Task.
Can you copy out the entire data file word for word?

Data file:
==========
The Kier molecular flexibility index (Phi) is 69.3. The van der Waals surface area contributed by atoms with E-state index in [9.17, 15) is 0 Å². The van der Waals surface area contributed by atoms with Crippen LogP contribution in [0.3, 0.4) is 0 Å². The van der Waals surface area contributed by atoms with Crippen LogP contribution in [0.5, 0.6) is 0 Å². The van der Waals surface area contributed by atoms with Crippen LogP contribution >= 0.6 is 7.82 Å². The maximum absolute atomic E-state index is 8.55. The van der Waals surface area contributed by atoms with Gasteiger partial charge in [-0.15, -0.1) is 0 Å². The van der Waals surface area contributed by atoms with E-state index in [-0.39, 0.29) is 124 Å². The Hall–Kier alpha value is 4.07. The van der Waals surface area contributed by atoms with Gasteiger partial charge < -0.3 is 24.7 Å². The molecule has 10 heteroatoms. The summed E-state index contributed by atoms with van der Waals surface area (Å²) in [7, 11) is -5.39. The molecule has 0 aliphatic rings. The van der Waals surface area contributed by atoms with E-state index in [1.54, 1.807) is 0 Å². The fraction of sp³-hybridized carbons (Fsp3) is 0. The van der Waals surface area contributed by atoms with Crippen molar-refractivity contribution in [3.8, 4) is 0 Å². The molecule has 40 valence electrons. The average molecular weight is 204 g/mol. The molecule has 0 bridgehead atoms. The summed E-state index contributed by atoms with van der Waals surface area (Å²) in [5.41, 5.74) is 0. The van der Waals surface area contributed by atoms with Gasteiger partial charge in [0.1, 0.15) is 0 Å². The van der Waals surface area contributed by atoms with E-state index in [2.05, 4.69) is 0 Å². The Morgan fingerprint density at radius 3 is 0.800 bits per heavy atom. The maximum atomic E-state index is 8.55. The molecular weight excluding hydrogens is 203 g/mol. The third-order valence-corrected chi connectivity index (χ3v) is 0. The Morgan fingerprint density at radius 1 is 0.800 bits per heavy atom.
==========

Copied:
The Kier molecular flexibility index (Phi) is 69.3. The van der Waals surface area contributed by atoms with E-state index in [9.17, 15) is 0 Å². The van der Waals surface area contributed by atoms with Crippen LogP contribution in [0.3, 0.4) is 0 Å². The van der Waals surface area contributed by atoms with Crippen LogP contribution in [0.5, 0.6) is 0 Å². The van der Waals surface area contributed by atoms with Crippen LogP contribution >= 0.6 is 7.82 Å². The maximum absolute atomic E-state index is 8.55. The van der Waals surface area contributed by atoms with Gasteiger partial charge in [-0.15, -0.1) is 0 Å². The van der Waals surface area contributed by atoms with E-state index in [-0.39, 0.29) is 124 Å². The Hall–Kier alpha value is 4.07. The van der Waals surface area contributed by atoms with Gasteiger partial charge < -0.3 is 24.7 Å². The molecule has 10 heteroatoms. The summed E-state index contributed by atoms with van der Waals surface area (Å²) in [7, 11) is -5.39. The molecule has 0 aliphatic rings. The van der Waals surface area contributed by atoms with E-state index in [1.54, 1.807) is 0 Å². The fraction of sp³-hybridized carbons (Fsp3) is 0. The van der Waals surface area contributed by atoms with Crippen molar-refractivity contribution in [3.8, 4) is 0 Å². The molecule has 40 valence electrons. The average molecular weight is 204 g/mol. The molecule has 0 bridgehead atoms. The summed E-state index contributed by atoms with van der Waals surface area (Å²) in [5.41, 5.74) is 0. The van der Waals surface area contributed by atoms with Gasteiger partial charge in [0.1, 0.15) is 0 Å². The van der Waals surface area contributed by atoms with E-state index in [2.05, 4.69) is 0 Å². The Morgan fingerprint density at radius 3 is 0.800 bits per heavy atom. The maximum atomic E-state index is 8.55. The molecular weight excluding hydrogens is 203 g/mol. The third-order valence-corrected chi connectivity index (χ3v) is 0. The Morgan fingerprint density at radius 1 is 0.800 bits per heavy atom.